Image default

Ver.di boss against new right to strike

The ver.di chairman Frank Werneke points out SWR-Interview calls for stricter rules for strikes. The union boss criticizes the traffic light dispute over basic child security.

Jim Bob Nickschas

Is he a little jealous of GDL boss Claus Weselsky and his media presence in the past few weeks? With its 40,000 members, the train drivers' union is ultimately significantly smaller than ver.di with its almost two million. Frank Werneke smiles briefly, then the ver.di chairman waves him off.

“What counts for me is what we get out for our members. And that’s how I measure my work,” he says in an interview with SWR.

Did Weselsky exaggerate?

However, Claus Weselsky also got a lot out of it for his train drivers – with tough conditions, some criticize. Too hard? Union colleague Werneke prefers not to comment on this, just this much: “It is important to make sure that the general support for the industrial action among the population does not break off.”

Just this week, ver.di again called for strikes in local public transport, including in Baden-Württemberg and North Rhine-Westphalia. They are among the few where no collective bargaining agreement has yet been reached.

The ver.di boss believes it is transparent that employers, Federal Transport Minister Volker Wissing from the FDP or representatives of the Union are calling for changes to the right to strike: “Because they have no interest in the employees' conditions improving in the long term. Especially where If there is a successful collective bargaining policy, the right to strike should be restricted.”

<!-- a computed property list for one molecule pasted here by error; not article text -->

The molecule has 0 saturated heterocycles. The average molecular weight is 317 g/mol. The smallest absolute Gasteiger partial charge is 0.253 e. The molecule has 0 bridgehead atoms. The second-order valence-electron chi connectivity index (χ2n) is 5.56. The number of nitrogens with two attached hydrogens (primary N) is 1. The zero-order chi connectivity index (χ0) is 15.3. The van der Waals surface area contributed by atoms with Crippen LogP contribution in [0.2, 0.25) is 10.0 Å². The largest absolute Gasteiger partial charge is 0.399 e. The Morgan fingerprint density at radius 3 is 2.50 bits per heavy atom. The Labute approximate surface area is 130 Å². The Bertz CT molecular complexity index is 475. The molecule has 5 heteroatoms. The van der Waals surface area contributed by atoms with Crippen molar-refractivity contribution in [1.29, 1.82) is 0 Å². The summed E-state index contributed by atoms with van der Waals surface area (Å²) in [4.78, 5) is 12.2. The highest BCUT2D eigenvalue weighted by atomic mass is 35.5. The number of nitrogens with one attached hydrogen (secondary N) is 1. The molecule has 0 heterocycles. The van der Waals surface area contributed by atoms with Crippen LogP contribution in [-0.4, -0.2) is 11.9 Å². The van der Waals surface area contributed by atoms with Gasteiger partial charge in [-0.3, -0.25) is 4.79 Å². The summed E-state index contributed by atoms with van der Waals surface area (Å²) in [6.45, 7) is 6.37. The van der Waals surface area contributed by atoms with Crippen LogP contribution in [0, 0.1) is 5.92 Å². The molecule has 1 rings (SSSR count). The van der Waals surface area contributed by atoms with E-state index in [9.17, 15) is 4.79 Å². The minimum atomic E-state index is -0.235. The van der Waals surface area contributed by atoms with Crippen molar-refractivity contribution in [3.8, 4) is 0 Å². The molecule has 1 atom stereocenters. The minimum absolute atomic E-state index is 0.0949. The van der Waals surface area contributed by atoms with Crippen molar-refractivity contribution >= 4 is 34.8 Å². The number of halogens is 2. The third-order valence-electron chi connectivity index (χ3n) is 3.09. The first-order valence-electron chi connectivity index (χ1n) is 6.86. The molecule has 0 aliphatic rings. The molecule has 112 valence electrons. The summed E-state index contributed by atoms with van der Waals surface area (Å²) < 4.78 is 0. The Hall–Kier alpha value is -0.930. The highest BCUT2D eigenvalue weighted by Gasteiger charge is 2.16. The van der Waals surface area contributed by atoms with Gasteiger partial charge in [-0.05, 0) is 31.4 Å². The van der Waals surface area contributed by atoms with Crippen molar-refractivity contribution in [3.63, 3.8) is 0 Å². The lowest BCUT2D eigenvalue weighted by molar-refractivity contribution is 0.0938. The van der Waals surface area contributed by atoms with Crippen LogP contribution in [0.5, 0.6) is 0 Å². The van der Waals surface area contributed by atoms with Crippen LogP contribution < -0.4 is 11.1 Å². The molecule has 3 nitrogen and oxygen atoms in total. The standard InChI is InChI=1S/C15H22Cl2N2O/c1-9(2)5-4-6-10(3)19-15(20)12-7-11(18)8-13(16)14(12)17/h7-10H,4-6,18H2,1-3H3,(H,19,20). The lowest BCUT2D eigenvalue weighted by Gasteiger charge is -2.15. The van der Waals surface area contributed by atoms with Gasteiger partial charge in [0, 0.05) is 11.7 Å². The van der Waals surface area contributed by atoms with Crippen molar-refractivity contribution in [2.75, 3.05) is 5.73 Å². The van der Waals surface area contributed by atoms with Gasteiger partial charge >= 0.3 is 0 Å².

Warning strikes would have less effect

Werneke believes that if the unions had to announce warning strikes four days in advance, as suggested, they would be ineffective: “Then it would be easy for employers to organize strikebreakers. We see this regularly in the airport area in aviation security or baggage handling.”

So would it be better to have mandatory arbitration before a strike is allowed? “This is a suggestion from people who have never had collective bargaining before,” says the ver.di chairman. “What's the point of that if there hasn't been any negotiations yet?”

“Totally otherworldly”

Werneke criticized in SWR-Interview Statements by FDP party leader and Federal Finance Minister Christian Lindner that he wanted to make people “more interested in working overtime.” “This image of a large proportion of employees who are too refined to work is completely out of this world,” said the union boss. “If someone works an extra hour of overtime, that's perfectly fine. The problem is that the majority of it doesn't get paid.”

Werneke sees FDP parliamentary group leader Christian Dürr's push for a more flexible pension, for example at 72, as a diversionary tactic: “The FDP's idea behind it is of course to raise the standard entry age. Anyone who wants to work longer can do that today .”

Traffic light dispute drives Werneke “to despair”

The dispute in the government over basic child welfare is also being used too much for “party political profiling,” said Werneke. “That is simply not acceptable. One in four children in Germany lives in poverty.”

It could be that the bill from Family Minister Lisa Paus from the Greens has weaknesses, said the ver.di chairman. “But then I expect that a coalition will work constructively to ensure that basic child protection begins during this legislative period.”

The topic makes him a bit “desperate”. “Wanting to go into a federal election campaign in 2025 with a bunch of failed projects can't actually be a promising strategy for any of the parties involved. But that's exactly what they're doing right now.”

Jim-Bob Nickschas, ARD Berlin, tagesschau, April 19, 2024 3:00 p.m

Related posts

Leave a Comment

* By using this form you agree with the storage and handling of your data by this website.